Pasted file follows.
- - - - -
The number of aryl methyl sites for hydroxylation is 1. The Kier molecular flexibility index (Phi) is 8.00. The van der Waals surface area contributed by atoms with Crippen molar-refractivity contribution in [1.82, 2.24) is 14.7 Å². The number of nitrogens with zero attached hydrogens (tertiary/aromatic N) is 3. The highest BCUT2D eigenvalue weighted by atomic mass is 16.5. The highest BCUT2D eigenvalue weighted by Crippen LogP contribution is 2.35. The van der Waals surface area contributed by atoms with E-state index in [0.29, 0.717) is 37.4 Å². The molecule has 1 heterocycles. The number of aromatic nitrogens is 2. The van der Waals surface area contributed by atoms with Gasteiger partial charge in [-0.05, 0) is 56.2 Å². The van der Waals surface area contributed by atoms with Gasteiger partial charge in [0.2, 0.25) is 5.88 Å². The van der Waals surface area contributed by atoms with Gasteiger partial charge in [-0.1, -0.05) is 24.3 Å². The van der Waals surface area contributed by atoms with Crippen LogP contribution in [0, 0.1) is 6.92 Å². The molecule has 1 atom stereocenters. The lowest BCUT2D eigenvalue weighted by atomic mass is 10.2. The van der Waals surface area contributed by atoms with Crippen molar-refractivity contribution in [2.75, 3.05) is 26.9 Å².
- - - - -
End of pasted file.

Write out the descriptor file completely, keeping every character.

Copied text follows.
The number of aryl methyl sites for hydroxylation is 1. The Kier molecular flexibility index (Phi) is 8.00. The van der Waals surface area contributed by atoms with Crippen molar-refractivity contribution in [1.82, 2.24) is 14.7 Å². The number of nitrogens with zero attached hydrogens (tertiary/aromatic N) is 3. The highest BCUT2D eigenvalue weighted by atomic mass is 16.5. The highest BCUT2D eigenvalue weighted by Crippen LogP contribution is 2.35. The van der Waals surface area contributed by atoms with E-state index in [0.29, 0.717) is 37.4 Å². The molecule has 1 heterocycles. The number of aromatic nitrogens is 2. The van der Waals surface area contributed by atoms with Gasteiger partial charge in [-0.05, 0) is 56.2 Å². The van der Waals surface area contributed by atoms with Gasteiger partial charge in [0.2, 0.25) is 5.88 Å². The van der Waals surface area contributed by atoms with Gasteiger partial charge in [-0.1, -0.05) is 24.3 Å². The van der Waals surface area contributed by atoms with Crippen LogP contribution in [0, 0.1) is 6.92 Å². The molecule has 1 atom stereocenters. The lowest BCUT2D eigenvalue weighted by atomic mass is 10.2. The van der Waals surface area contributed by atoms with Crippen molar-refractivity contribution in [2.75, 3.05) is 26.9 Å².